Night Fishing Walleyes

Night Fishing Walleyes – Tips and Techniques For Catching Walleyes at Night

By Terry L Alexander

Night fishing walleyes is tougher than fishing them in the daytime. Nothing surprising about that as it’s just harder to see when you’re fishing at night. Don’t let that stop you though.

I’ve caught lots more bigger fish just after sunset than I have during the full sun of daytime. Walleyes are probably the fish most fished for at night, up north. Probably bass or crappies down south.

Fall is, to me, the absolute best time for night fishing walleyes.

The water has started to cool quite a bit and the prey fish that walleyes feed on have moved in closer to shore in most fishing lakes.

The walleyes know winter is coming and go on a feeding spree before the good fishing lakes freeze over.

For night shore fishing walleyes I used live bait about 99% of the time.

Casting was just to much guess work when fishing from shore. Considering I was fishing walleyes it was very rocky and snag filled where I fished.

Live bait and lighted bobbers worked very well for night fishing. One of the things that may surprise you the most about shore fishing at night is the fact that you don’t have to cast out very far at all.

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Walleyes see very well in the dark and some nights you can actually see their eyes reflecting light from flashlights.

We made sure to be at the lake every fall starting around Oct. 1st. Never before the first freeze of the year.

Anyway, after a few overnight lows below 32 degrees we’d get to the lake just before sundown, get baited up and start fishing.

The frogs would be migrating into the lake and when we’d shine the spotlight out about 20-25 feet from shore, the depth was only about 2 feet, you could see the walleyes lined up should to shoulder and facing shore, just waiting for the frogs to come to them.

Kinda like the people at at a good buffet line in Vegas.

The walleyes weren’t picky about what they bit on. Anything that was alive and wiggled would catch walleyes. We used live minnows around 3-4 inches long and lighted bobbers.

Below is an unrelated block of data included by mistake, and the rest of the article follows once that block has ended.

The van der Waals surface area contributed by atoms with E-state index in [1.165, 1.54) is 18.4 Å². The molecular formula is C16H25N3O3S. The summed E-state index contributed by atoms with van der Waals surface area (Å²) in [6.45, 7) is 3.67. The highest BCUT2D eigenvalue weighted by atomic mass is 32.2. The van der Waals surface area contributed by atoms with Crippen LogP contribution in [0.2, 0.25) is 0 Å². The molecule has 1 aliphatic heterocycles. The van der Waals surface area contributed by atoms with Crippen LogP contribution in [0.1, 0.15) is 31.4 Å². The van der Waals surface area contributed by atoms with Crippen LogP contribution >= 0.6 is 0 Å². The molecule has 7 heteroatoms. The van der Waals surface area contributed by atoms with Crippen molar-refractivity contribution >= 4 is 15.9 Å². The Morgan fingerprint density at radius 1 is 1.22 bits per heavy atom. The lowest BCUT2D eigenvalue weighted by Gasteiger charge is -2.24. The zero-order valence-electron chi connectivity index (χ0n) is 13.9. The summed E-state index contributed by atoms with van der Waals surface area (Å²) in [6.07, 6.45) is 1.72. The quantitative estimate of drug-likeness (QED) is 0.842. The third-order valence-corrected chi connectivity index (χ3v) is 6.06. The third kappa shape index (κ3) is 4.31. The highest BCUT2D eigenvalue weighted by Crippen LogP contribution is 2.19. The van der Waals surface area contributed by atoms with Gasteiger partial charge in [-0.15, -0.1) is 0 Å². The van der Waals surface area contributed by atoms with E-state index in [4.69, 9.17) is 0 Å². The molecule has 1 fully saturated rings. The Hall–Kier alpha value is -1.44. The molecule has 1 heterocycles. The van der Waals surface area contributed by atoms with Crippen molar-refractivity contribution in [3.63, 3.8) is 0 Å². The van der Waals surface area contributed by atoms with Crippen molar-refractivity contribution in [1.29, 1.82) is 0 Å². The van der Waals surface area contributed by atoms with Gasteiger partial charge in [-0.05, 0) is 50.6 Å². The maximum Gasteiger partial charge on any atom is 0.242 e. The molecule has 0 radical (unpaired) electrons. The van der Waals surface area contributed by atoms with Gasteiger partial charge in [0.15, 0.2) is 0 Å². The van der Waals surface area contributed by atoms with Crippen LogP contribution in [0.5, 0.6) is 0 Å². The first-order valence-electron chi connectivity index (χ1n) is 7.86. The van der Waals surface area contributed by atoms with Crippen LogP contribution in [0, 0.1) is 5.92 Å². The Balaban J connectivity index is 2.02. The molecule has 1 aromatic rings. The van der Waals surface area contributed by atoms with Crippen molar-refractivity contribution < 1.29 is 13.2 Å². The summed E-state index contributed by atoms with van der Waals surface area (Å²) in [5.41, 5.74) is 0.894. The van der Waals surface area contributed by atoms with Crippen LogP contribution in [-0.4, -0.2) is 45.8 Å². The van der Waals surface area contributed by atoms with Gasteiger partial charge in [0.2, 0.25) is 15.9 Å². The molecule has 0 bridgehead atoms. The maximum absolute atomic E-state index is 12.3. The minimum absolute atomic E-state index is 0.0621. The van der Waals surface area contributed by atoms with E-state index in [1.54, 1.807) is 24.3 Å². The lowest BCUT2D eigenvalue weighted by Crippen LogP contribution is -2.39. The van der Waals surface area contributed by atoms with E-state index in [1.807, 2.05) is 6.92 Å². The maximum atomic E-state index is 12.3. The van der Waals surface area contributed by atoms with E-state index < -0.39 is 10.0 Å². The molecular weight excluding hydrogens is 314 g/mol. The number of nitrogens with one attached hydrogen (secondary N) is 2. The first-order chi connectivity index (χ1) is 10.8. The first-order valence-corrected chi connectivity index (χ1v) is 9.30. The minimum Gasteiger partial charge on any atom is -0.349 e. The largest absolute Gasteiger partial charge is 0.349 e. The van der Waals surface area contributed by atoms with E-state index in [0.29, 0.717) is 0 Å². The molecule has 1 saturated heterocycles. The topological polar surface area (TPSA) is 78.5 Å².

Just a simple lighted bobber, a couple of split shot and the hook tied directly to the end of the line. I’ve also used fluorescent lures at night with a good deal of success.

The trick is to keep them glowing and I accomplished that by using the flash from an old 110 camera. It would make those lures really glow. You see, it’s not the length of time exposed to light, it’s the intensity of the light that makes the lures glow so bright.

One things for sure, there aren’t lots of fishermen fishing at night. Most are daytime fishing people. If you don’t like crowds grab your fishing rods and head for the better night fishing spots that you know about.

Fishing at night can be a lot of fun and night walleye fishing can be great. You’ll probably have a better night catch than you do in the daytime.

I’ve been fishing for over 60 years and I’ve learned a lot of little tricks and tips during that time.

If you want to catch big fish check out this article I wrote on Northern Pike Techniques. You might also like my blog at Freshwater Fishing Tips. It’s full of tips and tricks you can use to catch more fish.

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More Tips: Desperately Seeking Walleye

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